Biden’s policies punish consumers with ‘Highest ever recorded’: Average gas prices surpass $5 per gallon in US.

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The pain at the pump continues to tick upward as the national average price of gas surpassed the $5 mark for the first time on Thursday, according to GasBuddy.com.

The average cost for a gallon of regular gas Thursday reached $5.17 in D.C., compared to $4.79 per gallon in Virginia and $4.99 per gallon in Maryland, AAA reported.

The milestone comes behind months of gas price increases across the country.

 ‘It could get even uglier’: Record-high gas prices are expected to climb through summer, expert says

The upward trend was accelerated by the rise in seasonal demand amid pandemic-related supply constraints.

GasBuddy compiled fuel price records set so far in 2022:

  • March 5: National average price of gas breaks $4/gal for the first time since 2008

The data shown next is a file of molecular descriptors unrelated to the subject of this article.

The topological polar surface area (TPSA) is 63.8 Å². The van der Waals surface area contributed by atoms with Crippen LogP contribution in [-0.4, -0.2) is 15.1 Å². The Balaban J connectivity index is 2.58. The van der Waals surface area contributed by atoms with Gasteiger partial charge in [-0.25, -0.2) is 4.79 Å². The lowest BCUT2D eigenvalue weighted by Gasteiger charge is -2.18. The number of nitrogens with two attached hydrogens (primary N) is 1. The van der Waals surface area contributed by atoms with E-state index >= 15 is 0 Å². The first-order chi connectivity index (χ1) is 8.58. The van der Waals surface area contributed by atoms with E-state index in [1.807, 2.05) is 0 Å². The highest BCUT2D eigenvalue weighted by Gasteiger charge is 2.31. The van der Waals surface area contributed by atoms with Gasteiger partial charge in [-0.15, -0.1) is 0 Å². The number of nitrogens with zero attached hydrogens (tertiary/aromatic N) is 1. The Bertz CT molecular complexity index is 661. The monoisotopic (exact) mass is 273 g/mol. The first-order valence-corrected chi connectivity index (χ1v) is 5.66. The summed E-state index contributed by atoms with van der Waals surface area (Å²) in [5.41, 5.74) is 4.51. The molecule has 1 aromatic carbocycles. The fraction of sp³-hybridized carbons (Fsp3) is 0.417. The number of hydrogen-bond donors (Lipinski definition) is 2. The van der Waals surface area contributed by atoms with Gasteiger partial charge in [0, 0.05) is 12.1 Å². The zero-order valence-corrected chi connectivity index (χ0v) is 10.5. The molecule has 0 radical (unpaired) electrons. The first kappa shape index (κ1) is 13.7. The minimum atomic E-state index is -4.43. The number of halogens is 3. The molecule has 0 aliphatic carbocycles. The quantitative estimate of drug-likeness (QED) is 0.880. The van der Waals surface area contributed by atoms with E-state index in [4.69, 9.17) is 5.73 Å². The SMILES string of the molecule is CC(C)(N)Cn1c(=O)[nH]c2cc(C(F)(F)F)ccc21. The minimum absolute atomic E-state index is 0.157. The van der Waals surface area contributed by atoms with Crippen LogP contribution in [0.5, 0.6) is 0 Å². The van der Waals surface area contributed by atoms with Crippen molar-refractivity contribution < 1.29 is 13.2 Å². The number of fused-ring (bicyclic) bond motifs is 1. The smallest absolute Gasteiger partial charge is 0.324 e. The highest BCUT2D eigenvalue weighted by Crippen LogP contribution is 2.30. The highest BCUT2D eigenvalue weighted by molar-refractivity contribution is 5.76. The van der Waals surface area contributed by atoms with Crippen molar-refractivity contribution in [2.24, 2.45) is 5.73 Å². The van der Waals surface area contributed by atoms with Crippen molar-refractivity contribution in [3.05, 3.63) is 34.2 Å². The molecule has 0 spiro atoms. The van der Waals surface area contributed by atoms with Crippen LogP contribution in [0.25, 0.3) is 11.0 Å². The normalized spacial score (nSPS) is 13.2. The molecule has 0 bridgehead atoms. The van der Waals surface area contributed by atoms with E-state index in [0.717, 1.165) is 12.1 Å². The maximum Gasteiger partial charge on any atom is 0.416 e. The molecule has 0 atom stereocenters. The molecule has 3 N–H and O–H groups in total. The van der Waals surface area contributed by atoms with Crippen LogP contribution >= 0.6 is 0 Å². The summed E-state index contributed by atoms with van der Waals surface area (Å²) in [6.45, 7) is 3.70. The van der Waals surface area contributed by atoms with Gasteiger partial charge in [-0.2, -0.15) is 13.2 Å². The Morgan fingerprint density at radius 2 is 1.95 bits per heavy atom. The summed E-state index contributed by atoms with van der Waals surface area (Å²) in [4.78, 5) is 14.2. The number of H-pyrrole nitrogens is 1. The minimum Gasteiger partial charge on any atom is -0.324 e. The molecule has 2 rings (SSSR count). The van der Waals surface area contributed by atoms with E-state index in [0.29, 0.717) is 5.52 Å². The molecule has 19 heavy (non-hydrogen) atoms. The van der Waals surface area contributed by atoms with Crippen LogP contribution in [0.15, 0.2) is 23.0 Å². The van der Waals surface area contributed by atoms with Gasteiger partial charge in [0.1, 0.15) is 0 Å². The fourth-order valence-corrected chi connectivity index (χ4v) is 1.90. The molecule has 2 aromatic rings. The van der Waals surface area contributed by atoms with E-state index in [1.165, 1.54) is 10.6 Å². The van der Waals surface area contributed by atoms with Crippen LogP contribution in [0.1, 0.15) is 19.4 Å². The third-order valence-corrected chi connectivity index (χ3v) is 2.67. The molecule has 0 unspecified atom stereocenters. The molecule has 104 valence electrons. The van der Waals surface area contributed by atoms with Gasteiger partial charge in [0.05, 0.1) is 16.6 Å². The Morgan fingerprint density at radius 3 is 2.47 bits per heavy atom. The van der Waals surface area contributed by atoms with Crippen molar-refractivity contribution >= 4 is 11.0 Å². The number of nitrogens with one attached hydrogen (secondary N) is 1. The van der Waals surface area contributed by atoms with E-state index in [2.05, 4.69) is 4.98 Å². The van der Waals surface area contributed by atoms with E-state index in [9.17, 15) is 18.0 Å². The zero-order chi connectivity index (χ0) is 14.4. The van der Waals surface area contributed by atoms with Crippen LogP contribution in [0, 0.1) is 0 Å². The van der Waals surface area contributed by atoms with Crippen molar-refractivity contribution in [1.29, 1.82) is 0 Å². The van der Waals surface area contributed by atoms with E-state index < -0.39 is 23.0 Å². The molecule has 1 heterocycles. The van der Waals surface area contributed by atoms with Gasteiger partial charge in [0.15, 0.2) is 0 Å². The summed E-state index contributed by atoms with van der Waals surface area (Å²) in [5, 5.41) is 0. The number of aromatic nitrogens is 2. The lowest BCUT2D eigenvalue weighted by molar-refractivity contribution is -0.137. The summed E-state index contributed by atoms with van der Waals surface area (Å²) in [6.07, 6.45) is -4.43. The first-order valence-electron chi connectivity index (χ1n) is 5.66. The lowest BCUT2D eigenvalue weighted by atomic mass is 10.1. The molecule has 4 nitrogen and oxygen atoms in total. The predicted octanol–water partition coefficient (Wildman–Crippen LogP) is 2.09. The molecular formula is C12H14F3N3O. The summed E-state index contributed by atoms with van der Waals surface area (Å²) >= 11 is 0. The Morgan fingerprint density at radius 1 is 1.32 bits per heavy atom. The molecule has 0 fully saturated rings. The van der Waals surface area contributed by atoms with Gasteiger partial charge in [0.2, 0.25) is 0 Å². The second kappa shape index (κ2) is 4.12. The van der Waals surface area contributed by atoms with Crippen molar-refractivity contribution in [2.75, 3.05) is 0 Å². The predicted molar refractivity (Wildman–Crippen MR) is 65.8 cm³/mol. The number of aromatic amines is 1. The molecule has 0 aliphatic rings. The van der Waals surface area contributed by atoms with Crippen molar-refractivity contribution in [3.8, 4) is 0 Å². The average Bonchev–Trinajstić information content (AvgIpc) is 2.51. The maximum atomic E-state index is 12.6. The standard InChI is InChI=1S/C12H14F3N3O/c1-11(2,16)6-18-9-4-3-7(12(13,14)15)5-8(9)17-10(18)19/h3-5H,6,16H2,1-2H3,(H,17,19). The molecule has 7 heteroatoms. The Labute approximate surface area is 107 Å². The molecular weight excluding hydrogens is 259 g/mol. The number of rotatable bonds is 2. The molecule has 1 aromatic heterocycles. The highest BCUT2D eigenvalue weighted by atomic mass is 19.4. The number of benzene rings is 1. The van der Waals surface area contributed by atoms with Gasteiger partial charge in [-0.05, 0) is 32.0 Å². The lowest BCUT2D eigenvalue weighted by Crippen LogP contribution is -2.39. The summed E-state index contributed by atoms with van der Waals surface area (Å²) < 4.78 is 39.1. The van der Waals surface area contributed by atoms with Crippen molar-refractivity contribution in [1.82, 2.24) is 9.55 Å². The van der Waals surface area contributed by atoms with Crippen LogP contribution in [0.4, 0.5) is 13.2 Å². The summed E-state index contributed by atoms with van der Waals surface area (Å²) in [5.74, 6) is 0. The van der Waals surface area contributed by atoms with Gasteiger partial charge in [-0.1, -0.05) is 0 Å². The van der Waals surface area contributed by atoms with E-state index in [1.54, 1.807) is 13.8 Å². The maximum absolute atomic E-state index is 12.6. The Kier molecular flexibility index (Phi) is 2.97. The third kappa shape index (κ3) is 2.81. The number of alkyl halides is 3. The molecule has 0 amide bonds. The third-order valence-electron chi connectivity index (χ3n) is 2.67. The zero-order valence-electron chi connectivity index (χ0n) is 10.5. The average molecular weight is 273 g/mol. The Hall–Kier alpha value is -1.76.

• March 7: National average price of gas breaks previous record; $4.10/gal
  • March 10: Average price of gasoline peaks at $4.35/gal
  • April 29: Average diesel prices reach new all-time high; $5.16/gal
  • May 5: March record broken; prices rise above $4.35/gal

And don’t expect prices to come crashing down anytime soon.

GasBuddy’s Head of Petroleum Analysis Patrick De Haan said he believes prices will continue to rise through the summer months. With the Atlantic Hurricane season getting underway, the U.S. could be in for even bigger jumps if the right storm hits.

“And if we see a refinery outage, a refinery snag or a major hurricane that shuts things down, it could get even uglier,” De Haan told KOKH staff.

De Haan said there are several factors at play, including Russia’s war in Ukraine, leading to a boycott of one of the world’s largest oil exporters. He also said oil production still hasn’t reached pre-pandemic levels, nor has refinery capacity to turn that oil into gas.

But one of the biggest reasons, De Haan told KOKH, is high prices simply haven’t stopped Americans from hitting the road.

People are still fueling up, despite these high prices,” said Andrew Gross, AAA spokesperson. “At some point, drivers may change their daily driving habits or lifestyle due to these high prices, but we are not there yet.

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